2. Open the rsreportserver.config file from the C:Program FilesMicrosoft SQL ServerMSSQL.3Reporting ServicesReportServer folder.
  3. Locate the element and register the CDE extension just like you did with the Report Designer configuration file.
  4. To grant the CDE code the necessary security permissions, open the rssrvpolicy.config and add the following code group:
              

You don’t need to restart the Report Server after making this change (this will happen automatically). After these steps, you should be able to successfully author a report that uses the CDE.

Report Authoring
After installing and registering the CDE, authoring a report that uses it as a data source is easy. The Reports project includes a sample TestDS report which you can use to test the CDE. For better design-time experience, I recommend you use serialize an ADO.NET dataset object to a file using the WriteXml method. This allows you to set the report parameter to the file path instead of the entire dataset XML payload.

To lay out the report, you need the dataset schema only. However, if you want to preview the report with data, make sure that the serialized dataset also contains sample data. The DatasetSalesOrder.xml sample file (included in the downloadable code) contains both the dataset schema and sample data.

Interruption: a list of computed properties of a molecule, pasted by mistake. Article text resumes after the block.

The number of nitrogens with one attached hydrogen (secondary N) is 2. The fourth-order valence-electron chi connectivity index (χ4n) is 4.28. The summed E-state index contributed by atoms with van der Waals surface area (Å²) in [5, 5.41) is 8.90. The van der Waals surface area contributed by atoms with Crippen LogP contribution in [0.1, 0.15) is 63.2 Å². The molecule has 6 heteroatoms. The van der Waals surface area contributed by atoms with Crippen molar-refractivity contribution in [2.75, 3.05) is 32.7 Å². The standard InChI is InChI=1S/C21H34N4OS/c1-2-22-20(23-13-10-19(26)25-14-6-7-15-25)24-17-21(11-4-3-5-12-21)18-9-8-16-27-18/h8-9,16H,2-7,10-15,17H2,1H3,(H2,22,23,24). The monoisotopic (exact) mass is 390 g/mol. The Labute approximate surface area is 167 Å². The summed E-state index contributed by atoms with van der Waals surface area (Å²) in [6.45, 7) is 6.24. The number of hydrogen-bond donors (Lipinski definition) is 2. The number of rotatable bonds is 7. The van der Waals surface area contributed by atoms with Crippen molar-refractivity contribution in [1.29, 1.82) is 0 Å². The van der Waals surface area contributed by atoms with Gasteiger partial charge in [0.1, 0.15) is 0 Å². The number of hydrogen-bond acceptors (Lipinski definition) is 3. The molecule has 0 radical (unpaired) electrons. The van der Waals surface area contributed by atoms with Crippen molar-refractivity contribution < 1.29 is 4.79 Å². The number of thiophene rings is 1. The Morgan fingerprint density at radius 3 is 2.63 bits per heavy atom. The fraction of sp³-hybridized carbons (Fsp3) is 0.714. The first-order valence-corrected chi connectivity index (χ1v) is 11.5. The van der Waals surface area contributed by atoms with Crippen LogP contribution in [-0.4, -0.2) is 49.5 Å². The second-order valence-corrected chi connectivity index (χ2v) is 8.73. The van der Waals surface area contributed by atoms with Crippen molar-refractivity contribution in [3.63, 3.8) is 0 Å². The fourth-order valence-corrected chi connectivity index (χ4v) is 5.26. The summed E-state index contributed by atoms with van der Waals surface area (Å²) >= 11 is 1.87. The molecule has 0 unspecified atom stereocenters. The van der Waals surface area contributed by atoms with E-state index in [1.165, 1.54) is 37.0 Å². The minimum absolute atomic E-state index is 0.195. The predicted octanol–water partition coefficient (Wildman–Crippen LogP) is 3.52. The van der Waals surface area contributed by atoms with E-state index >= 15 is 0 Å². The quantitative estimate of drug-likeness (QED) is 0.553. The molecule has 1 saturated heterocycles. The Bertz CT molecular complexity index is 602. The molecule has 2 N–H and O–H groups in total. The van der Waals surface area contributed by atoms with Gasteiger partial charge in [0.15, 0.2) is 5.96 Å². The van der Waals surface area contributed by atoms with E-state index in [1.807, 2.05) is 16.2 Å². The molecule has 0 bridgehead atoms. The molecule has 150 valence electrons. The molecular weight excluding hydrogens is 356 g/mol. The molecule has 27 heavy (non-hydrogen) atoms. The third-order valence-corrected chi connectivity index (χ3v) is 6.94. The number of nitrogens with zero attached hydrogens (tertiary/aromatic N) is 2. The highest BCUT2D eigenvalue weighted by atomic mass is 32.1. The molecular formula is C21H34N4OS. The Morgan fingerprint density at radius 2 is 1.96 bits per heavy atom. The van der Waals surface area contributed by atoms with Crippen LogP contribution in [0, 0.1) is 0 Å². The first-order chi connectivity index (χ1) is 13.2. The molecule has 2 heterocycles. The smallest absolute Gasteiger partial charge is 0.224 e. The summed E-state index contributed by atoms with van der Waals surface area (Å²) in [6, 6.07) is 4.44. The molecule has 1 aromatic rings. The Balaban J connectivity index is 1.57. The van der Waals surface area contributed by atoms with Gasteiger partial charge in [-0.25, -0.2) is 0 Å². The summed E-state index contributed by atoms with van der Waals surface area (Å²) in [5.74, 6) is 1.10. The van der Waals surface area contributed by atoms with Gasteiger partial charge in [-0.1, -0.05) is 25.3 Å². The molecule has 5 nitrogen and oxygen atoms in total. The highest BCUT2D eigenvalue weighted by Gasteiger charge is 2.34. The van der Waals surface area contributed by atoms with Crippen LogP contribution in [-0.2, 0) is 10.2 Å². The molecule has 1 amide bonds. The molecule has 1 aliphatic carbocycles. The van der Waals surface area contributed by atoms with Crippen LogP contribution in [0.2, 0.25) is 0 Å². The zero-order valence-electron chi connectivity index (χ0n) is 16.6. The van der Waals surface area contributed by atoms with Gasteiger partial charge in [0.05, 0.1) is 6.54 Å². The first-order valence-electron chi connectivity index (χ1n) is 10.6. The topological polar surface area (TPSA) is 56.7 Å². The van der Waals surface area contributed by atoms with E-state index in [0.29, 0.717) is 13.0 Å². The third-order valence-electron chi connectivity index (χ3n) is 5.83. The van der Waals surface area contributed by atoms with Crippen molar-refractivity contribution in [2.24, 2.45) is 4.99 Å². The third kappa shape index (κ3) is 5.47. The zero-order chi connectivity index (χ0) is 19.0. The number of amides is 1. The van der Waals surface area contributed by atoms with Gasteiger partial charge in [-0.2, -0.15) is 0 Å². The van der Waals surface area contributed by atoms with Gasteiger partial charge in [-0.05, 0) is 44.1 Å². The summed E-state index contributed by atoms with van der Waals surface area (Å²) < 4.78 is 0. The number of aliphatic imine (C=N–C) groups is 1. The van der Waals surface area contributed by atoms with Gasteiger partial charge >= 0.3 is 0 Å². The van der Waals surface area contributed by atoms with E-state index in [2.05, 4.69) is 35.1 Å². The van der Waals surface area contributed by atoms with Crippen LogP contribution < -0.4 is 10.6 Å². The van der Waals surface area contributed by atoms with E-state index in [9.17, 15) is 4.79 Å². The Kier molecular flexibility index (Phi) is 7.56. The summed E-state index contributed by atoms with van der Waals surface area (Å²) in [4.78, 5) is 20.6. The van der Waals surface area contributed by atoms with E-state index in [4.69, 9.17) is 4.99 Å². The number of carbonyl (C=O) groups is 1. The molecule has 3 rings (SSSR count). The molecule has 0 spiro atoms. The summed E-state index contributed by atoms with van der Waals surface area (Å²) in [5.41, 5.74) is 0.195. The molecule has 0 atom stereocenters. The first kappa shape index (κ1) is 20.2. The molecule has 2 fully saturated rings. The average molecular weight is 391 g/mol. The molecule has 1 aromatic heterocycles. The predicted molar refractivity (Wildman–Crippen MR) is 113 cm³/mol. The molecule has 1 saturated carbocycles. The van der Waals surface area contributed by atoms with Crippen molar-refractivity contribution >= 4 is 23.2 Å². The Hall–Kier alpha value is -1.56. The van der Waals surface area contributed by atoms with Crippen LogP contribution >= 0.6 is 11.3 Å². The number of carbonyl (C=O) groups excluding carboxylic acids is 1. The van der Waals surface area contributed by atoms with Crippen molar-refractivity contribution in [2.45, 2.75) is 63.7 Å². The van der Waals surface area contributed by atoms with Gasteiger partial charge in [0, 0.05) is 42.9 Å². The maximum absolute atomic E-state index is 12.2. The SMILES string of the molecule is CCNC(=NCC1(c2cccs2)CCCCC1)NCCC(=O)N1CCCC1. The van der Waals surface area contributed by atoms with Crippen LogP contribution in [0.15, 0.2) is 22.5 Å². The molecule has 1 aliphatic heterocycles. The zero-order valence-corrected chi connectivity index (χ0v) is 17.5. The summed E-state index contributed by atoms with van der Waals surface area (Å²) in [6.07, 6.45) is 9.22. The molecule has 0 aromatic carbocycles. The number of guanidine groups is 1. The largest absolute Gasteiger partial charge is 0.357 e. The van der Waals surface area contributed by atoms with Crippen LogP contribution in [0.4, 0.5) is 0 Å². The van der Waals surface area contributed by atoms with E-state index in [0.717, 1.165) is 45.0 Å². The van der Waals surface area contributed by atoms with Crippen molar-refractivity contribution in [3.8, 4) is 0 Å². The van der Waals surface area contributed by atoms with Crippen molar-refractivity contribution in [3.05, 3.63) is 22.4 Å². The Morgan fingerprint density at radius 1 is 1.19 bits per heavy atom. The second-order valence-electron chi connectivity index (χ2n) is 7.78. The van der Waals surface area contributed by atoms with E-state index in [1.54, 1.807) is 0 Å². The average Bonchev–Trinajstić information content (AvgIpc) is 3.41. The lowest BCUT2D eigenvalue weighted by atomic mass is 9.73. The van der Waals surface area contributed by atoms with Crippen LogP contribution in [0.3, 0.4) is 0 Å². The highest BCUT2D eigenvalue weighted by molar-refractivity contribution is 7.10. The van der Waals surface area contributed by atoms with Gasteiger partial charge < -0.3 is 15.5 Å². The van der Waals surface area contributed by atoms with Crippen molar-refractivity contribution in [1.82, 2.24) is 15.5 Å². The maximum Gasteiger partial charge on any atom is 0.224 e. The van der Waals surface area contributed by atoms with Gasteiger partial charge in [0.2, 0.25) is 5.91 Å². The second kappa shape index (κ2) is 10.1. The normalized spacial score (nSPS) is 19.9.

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Figure 4. Selecting a Data Source: Select the Dataset Extension as a data source type to use the dataset CDE.

Follow these steps to author a report that uses the CDE.

Create a Report Dataset
Start authoring the report by setting up the report dataset.

  1. Create a blank report and open it in the Report Designer. Switch to the Data tab.
  2. Create a new report dataset. Set its data source to use the Dataset Extension type, as shown in Figure 4.
Note: The Dataset Extension entry appears in the Data Source dialog only if the CDE is properly registered with the Report Designer.